Occupy Wall Street: Carnival Against Capital? Carnivalesque as Protest Sensibility

Claire Tancons Oct 19, 2011

(Photo Courtesy of McDermott) While some commentators and journalists have dismissed Occupy Wall Street as carnival, lawmakers and policemen did not miss the point. They reached back to an 1845 ban on masking to arrest occupiers wearing as little as a folded bandana on the forehead, leaving little doubt about their fear of carnival as a potent form of political protest.

The same New York Times journalist, Ginia Bellafante who expressed her lack of conviction in “air[ing] societal grievance as carnival” (NYT, 09-24), later warned against “criminalizing costume” (NYT, 09-30), updating her condescension to caution as she confirmed the police’s point: masking can be dangerous, carnival is serious business.

Carnival per se, the Shrovetide festival, hardly exists in the United States anymore, save for Mardi Gras in New Orleans and the West-Indian American or Labor Day Parade in Brooklyn, a pan-Caribbean celebration. The carnivalesque, however, as medium of emancipation and instrument of political protest, is alive and well.

In fact, carnivalesque protests are a staple of the anti-corporate globalization movement. Direct reference to Russian semiotician and medieval carnival theoretician Mikhail Bakhtin underpinned the June 18th 1999 Global Carnival Against Capitalism or J18 waged by activist group Reclaim the Streets in London and across the world to coincide with the G8 in Cologne.

No such rhetoric seems to be at work on Occupy Wall Street. Yet, the Liberty Plazza encampment is under carnival’s sway, with its spontaneous community building and free communal feeding, bodies at play and trash on display, excess and refuse. Raised eyebrows about alleged sexual acts taking place in the Park and confessions of gluttony for the infamous OccuPie pizza are all indications about the pleasures of the senses and excesses of the flesh common to carnival – even under the duress of uncomfortable accommodation and police harassment.

But there is more than carnival symbolism to the occupation. Occupiers don costumes during demonstrations. The infamous Guy Fawkes masks of the Anonymous hacktivists are legion and they have found at least one legal defender (Jay Leiderman) to protect their masking rights arguing that as their sole common symbol, the mask is the statement, and therefore protected by the 1st Amendment. More interesting, maybe, than what has been described as an activist cooptation of a Warner Brother corporate product despite the relevance of Guy Fawkes, a reference to British carnivalesque tradition, are classic cases of hierarchy reversals, a carnival hallmark. These include protesters dressed up as billionaires, cocktail glasses in hand, and signs reading “austerity for you, prosperity for us.” The recent Millionaires’ March, cacophonous as a charivari, belonged in the subversive realm of the carnivalesque as well. Other protestors made up as “corporate zombies,” spewing dollar bills from bloodied mouths. With Halloween coming up, they will no doubt make a come back.

And then there are the countless examples of personal ingenuity. For some, the message of the protest seems to be lost in translation. A helmeted woman in fur boots and beauty pageant or figure skating outfit was seen riding a gold and pink papier mâché unicorn. For others, the message is targeted. A young man dressed as what I would call a Zorro Graduate, wearing both the black mask and gloves of the TV Mexican avenger and the equally black graduation hat and gown, held a convict’s chained bullet printed with the words “student loan” and a sign reading “Unemployed Superhero, Master of Degrees, Shackled by Debt.”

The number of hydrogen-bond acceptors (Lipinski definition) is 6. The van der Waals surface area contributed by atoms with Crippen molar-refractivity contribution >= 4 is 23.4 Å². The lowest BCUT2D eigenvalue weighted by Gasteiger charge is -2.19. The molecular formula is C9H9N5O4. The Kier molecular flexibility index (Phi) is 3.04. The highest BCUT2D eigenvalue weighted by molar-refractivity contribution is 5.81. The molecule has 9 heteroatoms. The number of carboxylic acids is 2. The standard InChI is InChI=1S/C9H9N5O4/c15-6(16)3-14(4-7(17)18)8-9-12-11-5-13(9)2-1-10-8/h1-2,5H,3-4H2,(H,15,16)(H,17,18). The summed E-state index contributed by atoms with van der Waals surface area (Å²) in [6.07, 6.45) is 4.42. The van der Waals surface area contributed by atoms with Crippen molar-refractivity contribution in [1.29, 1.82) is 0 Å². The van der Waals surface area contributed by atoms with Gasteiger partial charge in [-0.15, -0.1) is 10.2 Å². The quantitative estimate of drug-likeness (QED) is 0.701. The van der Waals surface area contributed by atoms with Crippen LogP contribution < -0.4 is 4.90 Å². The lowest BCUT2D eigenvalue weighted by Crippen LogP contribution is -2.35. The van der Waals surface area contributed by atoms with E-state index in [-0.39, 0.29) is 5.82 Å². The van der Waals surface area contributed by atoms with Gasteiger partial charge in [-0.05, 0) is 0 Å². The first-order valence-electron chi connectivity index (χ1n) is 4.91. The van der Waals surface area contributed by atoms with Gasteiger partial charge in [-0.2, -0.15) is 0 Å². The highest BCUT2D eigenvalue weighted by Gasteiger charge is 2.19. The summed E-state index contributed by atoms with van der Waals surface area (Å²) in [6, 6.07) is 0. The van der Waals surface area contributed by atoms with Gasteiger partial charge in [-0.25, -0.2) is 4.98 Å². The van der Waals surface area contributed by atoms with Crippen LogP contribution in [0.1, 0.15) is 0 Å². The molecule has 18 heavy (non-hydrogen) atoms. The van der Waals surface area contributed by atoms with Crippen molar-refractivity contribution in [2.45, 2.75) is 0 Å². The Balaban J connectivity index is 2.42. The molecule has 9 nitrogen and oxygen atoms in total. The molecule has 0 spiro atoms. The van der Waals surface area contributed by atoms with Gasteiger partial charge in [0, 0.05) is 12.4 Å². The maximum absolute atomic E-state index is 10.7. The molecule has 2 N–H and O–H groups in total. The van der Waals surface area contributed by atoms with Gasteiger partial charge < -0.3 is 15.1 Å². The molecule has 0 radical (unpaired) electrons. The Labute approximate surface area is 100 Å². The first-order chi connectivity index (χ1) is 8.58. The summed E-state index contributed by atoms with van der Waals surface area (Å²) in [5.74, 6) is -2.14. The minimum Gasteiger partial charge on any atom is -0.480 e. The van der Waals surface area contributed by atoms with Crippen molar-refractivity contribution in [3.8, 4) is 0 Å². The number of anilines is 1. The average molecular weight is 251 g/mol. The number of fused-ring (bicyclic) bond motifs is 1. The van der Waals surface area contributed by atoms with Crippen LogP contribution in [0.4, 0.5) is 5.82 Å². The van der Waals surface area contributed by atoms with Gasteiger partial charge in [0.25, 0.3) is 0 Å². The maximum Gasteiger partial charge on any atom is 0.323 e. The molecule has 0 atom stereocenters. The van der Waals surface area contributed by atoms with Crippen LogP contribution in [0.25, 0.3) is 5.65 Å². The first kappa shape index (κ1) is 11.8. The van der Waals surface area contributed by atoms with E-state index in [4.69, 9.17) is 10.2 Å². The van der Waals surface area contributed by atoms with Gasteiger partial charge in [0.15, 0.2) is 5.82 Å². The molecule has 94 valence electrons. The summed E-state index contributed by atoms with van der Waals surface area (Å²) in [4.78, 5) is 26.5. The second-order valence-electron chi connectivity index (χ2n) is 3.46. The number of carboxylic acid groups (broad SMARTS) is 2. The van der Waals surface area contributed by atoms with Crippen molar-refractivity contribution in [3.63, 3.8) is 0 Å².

Yet the most poignant message might be the simplest, exemplifying the merit of less is more, un-carnivalesque as that may sound: the photograph of a young blond-haired man, his mouth taped off by a dollar bill with #occupy handwritten on it, has become iconic of the movement. Or maybe it’s because of the American flag tucked in his backpack, putting the whole scene into context.

More minimalist yet, baring it all has been a strategy of (un)masking at Liberty Plazza. “This Country Was Made by Men in Denim and Will be Destroyed by Men in Suits” read a handwritten cardboard sign. In a corporate world where the clothes make the man, with men in suits (or banksters, tycoons, pundits, plutocrats, oligarchs, Masters of the Universe, malefactors, small thinkers, un-Americans) aka the 1%, protected by the blue shirts (regular police officers) and the white shirts (from the Paid Detail Unit of infamous pepper-spraying fame) against the occupiers (or ragtag, hippies, hipsters, activists, anarchists, anti-capitalists, crusaders against globalization, milquetoast radicals, un-Americans) aka the 99%, the spectacle of nudity is a good reminder of the common human nature of the 100%.

Whichever the costume or lack thereof might be, we shouldn’t see carnival for the costumes. Carnival is no friend of capital, and this Occupy Wall Street might well be another Carnival Against Capital.

Carnival in the Americas, from Trinidad and Tobago to Brazil, was a distinctive feature of colonial societies where proto-capitalism was experimented with on plantations. Colonization and slavery in the New World replaced feudalism and servitude in the Old World and carnival occasionally accommodated a topsy-turvy world. And, at times, dissent under the cover of the mask turned into overt revolt.

But in stalwart carnival countries, the century-old festival has failed to bring a political momentum around key societal issues in the last couple of decades and has long been sold out to rampant consumerism and escapist fun, as remote from political relevance as any other mainstream entertainment.